Saturday, February 23rd, 2019

Koenig: Is Greek life the solution to a struggling Gorham campus?

Posted on October 24, 2011 in Letter From The Editor, Perspectives
By Paul Koenig

Editor-in-Chief Paul Koenig
Chelsea Ellis | The Free Press
Editor-in-Chief Paul Koenig

Colleen Corbett arrived at USM in the fall of 2008, after choosing the university over other schools for what she saw as a vibrant campus life and active Greek community. Three years later, and the campus isn’t the same.

“It makes me sad to see the way everything has changed. Greek life is dying,” she said.

In the last couple years, the fraternity Phi Kappa Sigma lost its house over unpaid taxes and code violations and had its charter revoked by its national organization due to low membership. The sorority Phi Mu also had its charter revoked for low membership. And last fall the Gorham Town Council passed two ordinances banning future off-campus Greek housing and restricting the existing houses.

It’s a shame to see Greek life at USM in such disrepair. Many students, like Corbett, a member of Sigma Iota Sigma, have discovered Greek life as a way to meet friends, stay active in the community and maintain their academics. Regardless of your personal feelings about fraternities and sororities, their positive effect on many students is undeniable.

Greek life isn’t the only facet of campus life that has gone downhill since Corbett and many other students arrived. The Gorham campus as a whole has fallen backwards. I’ve heard a lot of students complain how much less active the Gorham campus is compared to when they first came to USM, and the numbers back it up. We published a story in September about how a third of the beds in Gorham are empty — enough to fill both Upperclass and Robie-Andrews halls.

“When I go to Gorham on the weekends it’s absolutely dead. Everyone on campus goes home,” Corbett said. “It feels like a ghost town. There’s nothing going on.”

Recently USM President Selma Botman formed a taskforce to examine ways to stimulate a more vibrant community on the Gorham campus. The task force’s goals are to bring more classes to Gorham and develop strategies to keep students on campus to create greater community. Two students, including Student Body President Chris Camire, are on the taskforce that is otherwise made up of administrators and faculty.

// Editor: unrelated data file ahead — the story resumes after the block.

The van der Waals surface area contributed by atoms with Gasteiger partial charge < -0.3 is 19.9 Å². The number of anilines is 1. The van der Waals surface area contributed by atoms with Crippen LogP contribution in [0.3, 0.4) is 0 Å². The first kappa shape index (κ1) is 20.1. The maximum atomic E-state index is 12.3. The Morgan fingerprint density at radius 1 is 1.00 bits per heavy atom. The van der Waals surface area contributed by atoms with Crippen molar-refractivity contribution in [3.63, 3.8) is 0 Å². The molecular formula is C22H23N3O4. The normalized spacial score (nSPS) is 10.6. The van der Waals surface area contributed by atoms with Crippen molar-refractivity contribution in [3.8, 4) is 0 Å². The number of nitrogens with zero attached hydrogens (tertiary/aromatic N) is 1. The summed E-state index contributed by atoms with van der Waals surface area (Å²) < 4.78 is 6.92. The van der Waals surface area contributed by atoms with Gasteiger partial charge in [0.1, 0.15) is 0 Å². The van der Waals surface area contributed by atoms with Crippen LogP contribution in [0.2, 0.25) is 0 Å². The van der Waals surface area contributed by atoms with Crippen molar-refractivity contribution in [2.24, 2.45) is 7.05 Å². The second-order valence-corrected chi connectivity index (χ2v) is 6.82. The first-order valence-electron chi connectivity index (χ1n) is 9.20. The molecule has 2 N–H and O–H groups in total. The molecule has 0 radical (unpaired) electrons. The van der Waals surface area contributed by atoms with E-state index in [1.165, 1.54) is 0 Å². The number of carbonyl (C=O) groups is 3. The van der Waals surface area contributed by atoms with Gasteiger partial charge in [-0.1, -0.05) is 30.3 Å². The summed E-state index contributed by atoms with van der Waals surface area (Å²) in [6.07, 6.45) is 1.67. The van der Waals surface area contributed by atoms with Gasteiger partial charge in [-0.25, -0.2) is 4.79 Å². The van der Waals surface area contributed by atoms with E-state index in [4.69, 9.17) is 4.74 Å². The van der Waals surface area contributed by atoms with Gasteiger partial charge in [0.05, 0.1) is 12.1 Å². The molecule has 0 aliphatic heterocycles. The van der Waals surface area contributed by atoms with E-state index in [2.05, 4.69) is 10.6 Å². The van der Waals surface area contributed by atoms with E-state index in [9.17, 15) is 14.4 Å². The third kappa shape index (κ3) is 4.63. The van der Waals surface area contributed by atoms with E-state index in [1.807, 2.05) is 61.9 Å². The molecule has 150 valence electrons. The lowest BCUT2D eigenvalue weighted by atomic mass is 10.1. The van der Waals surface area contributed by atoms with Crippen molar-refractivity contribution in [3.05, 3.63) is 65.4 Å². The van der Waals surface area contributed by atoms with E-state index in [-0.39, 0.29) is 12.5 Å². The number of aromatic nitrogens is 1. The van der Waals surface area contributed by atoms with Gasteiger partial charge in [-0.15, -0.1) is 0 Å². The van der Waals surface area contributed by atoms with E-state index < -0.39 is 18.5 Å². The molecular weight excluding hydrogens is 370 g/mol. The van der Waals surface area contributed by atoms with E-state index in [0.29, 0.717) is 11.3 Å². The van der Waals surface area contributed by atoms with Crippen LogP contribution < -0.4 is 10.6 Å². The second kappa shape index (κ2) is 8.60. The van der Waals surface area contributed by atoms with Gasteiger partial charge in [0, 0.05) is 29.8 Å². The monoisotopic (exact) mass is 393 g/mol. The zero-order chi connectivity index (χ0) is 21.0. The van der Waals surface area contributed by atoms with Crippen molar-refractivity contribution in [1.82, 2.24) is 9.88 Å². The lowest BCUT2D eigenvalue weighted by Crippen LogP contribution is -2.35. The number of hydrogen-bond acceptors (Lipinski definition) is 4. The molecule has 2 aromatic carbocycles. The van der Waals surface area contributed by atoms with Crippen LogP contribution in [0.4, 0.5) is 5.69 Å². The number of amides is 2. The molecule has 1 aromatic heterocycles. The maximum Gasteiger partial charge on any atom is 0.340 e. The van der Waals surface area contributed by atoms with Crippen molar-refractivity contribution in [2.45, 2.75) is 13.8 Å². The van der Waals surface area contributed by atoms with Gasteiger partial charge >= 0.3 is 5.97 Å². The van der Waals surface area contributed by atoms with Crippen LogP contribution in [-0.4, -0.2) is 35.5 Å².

Greek life isn’t the only way to develop community at a university campus, but it’s still an important component of campus life. Corbett said she doesn’t think USM is doing enough to include Greek life.

“When I first came, there was always involvement on campus between the fraternities and sororities and the campus. Now it feels almost like the campus is pushing them away,” Corbett said. “They make it seem like it’s something new students shouldn’t get involved with.”

Our article about the Gorham revitalization taskforce garnered many online comments about the dismal state of Gorham. Many agreed with Corbett’s view about Greek life being a vital component, while others gave an often-heard opinion about how the split campuses of Gorham and Portland hinder any university-wide community. I wholeheartedly agree with both these sentiments.

With two main campuses, many part-time and non-traditional students, and the fact that the majority of students are commuters, it’s impossible to develop an overall USM community. However, it’s not too late to give up on Gorham. Before USM’s newest marketing campaign that began last academic year, USM had made a deliberate push to attract traditional, 18-24 year old students. It was an almost $400 thousand campaign that Botman has called an error (it was enacted before she came in 2008). Although they saw more applicants initially, USM is still looking for ways to give Gorham a shot of life.

USM will continue losing students looking for a strong campus life if major changes aren’t made to Gorham. It will never be a giant residential campus like the University of Maine. But Gorham, which already feels isolated, can still become a destination for high school graduates looking for an active campus community, even if much of the overall USM population doesn’t fit into that mold.

USM can’t be everything to everyone. All it can do is be the very best for as many people as possible. If that means more cooperation with Greek life, then USM should embrace the sororities and fraternities. If more drastic measures are needed, then administration needs to be able to make the difficult decisions. Regardless, USM needs to act.

“Why would people want to come to a school when it’s lifeless?” asked Corbett. “I really hope for the school’s sake, they can pull it together.”

Me too.

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